Kučan’s courier from the football field

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Gašper Blažič. (Photo: Demokracija archive)

By: Gašper Blažič

If you have Dejan Kaloh’s book “Milan Kučan – when the godfather talks about himself” with you, I recommend that you take a look at it these days. And not so much because of the comments, but more because of the quotes from Kučan’s statements and speeches, as these quotes speak for themselves and say more than many are willing to admit.

Why am I saying this? Mainly due to the fact that the last head of the ceka (the Central Committee of the League of Communists) celebrated his jubilee (80 years) on January 14th, and on this occasion a book with more than 80 testimonies about him was published. At the same time, I remembered how in the 1990s, as a teenager, I sat among the audience in Domžale, where the Slovenian of the Year event took place (of course, you can only guess once who this was), in mid-January. There was no end to the congratulations and praises, and the people in the hall applauded enthusiastically.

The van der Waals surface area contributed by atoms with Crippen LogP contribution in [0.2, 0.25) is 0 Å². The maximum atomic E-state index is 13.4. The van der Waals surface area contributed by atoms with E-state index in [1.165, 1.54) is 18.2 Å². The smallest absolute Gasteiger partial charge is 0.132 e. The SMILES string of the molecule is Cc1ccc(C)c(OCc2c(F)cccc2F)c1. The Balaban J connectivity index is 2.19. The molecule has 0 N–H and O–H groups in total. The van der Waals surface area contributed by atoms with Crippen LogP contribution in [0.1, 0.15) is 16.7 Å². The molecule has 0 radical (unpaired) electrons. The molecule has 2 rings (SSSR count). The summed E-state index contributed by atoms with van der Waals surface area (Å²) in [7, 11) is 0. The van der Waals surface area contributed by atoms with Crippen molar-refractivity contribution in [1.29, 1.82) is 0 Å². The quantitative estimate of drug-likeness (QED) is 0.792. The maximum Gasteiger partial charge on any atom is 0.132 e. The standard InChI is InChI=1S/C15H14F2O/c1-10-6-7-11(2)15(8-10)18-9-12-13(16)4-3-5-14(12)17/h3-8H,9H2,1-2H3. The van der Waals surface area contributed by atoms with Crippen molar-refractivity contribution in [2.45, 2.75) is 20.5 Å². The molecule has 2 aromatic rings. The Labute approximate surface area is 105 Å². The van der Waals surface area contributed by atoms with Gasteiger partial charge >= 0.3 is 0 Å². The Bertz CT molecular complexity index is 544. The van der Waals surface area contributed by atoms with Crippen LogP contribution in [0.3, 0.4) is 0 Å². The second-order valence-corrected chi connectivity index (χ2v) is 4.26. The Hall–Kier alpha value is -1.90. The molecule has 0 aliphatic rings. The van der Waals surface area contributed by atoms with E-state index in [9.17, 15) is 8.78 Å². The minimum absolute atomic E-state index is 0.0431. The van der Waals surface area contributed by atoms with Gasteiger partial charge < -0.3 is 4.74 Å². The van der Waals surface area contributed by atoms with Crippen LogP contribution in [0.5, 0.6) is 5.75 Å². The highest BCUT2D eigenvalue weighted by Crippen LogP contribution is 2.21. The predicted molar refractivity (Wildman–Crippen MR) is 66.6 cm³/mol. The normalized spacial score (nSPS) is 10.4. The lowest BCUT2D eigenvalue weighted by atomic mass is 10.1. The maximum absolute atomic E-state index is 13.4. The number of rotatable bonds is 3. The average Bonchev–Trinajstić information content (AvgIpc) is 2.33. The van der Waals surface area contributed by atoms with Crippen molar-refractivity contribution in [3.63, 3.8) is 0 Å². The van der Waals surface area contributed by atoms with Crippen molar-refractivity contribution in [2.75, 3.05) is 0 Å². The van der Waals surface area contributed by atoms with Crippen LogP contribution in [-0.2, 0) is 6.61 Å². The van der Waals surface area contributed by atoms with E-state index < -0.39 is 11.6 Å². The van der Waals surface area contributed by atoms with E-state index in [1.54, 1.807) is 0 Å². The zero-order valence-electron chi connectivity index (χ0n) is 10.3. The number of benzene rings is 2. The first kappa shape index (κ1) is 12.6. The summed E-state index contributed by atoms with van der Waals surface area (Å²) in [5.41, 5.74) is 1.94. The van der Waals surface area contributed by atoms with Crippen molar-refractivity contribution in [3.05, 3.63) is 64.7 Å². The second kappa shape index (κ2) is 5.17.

Normally, the co-organiser of the event was Nedeljski dnevnik, one of the main media supporters of the “little uncle”, who continues to have an influence in Slovenian politics, although we do not hear from him that often. That is why others do it for him. Recently, the international football official Aleksander Čeferin, who is closely connected with the equally infamous president of the Court of Audit Tomaž Vesel, has been making a lot of public announcements, while the official’s brother works at the Constitutional Court. When Čeferin became the president of the European Football Association more than four years ago, congratulations also came from all political parties.

Today, through the aforementioned Nedeljski dnevnik, Čeferin expresses judgments on the government just at the time when KUL is preparing to file a constructive vote of no confidence. Personally, I do not believe that Čeferin will get involved in Slovene politics, but he has undoubtedly become a means through which the political underground is preparing the ground for the removal of Janša’s government. He has a very suitable profile for this: a cosmopolitan who does not act in politics because he finds it “provincial”, but his word still means something. Because the main things in politics happen outside of “formal channels” – that is always been and always will be.

Gašper Blažič is a journalist of the magazine Demokracija.

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